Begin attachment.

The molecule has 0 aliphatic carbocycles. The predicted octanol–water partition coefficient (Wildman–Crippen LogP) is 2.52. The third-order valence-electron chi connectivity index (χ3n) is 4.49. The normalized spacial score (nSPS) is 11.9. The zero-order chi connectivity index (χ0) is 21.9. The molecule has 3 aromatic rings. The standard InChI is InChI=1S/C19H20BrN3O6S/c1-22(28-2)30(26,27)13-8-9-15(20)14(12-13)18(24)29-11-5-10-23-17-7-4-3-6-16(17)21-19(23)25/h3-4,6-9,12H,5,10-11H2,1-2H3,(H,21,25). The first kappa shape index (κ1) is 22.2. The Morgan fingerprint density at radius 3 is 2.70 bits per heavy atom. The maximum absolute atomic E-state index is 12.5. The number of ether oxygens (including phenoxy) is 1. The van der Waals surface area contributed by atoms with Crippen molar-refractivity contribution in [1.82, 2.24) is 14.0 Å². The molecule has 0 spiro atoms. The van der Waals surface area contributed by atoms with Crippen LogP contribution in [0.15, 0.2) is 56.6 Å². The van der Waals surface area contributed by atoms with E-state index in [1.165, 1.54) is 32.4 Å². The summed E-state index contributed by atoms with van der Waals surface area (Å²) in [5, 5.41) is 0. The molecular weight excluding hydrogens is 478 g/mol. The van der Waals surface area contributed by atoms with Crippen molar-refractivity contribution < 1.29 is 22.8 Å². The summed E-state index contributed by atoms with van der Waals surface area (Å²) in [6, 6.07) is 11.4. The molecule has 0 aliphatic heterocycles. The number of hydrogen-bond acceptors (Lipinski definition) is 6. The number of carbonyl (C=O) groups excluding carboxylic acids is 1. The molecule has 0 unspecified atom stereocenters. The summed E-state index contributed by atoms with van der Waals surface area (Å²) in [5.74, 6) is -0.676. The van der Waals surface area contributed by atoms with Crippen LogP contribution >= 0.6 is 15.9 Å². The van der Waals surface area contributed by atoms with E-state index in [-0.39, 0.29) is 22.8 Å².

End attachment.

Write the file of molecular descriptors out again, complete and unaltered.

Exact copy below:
The molecule has 0 aliphatic carbocycles. The predicted octanol–water partition coefficient (Wildman–Crippen LogP) is 2.52. The third-order valence-electron chi connectivity index (χ3n) is 4.49. The normalized spacial score (nSPS) is 11.9. The zero-order chi connectivity index (χ0) is 21.9. The molecule has 3 aromatic rings. The standard InChI is InChI=1S/C19H20BrN3O6S/c1-22(28-2)30(26,27)13-8-9-15(20)14(12-13)18(24)29-11-5-10-23-17-7-4-3-6-16(17)21-19(23)25/h3-4,6-9,12H,5,10-11H2,1-2H3,(H,21,25). The first kappa shape index (κ1) is 22.2. The Morgan fingerprint density at radius 3 is 2.70 bits per heavy atom. The maximum absolute atomic E-state index is 12.5. The number of ether oxygens (including phenoxy) is 1. The van der Waals surface area contributed by atoms with Crippen molar-refractivity contribution in [1.82, 2.24) is 14.0 Å². The molecule has 0 spiro atoms. The van der Waals surface area contributed by atoms with Crippen LogP contribution in [0.15, 0.2) is 56.6 Å². The van der Waals surface area contributed by atoms with E-state index in [1.165, 1.54) is 32.4 Å². The summed E-state index contributed by atoms with van der Waals surface area (Å²) in [5, 5.41) is 0. The molecular weight excluding hydrogens is 478 g/mol. The van der Waals surface area contributed by atoms with Crippen molar-refractivity contribution < 1.29 is 22.8 Å². The summed E-state index contributed by atoms with van der Waals surface area (Å²) in [6, 6.07) is 11.4. The molecule has 0 aliphatic heterocycles. The number of hydrogen-bond acceptors (Lipinski definition) is 6. The number of carbonyl (C=O) groups excluding carboxylic acids is 1. The molecule has 0 unspecified atom stereocenters. The summed E-state index contributed by atoms with van der Waals surface area (Å²) in [5.74, 6) is -0.676. The van der Waals surface area contributed by atoms with Crippen LogP contribution >= 0.6 is 15.9 Å². The van der Waals surface area contributed by atoms with E-state index in [-0.39, 0.29) is 22.8 Å².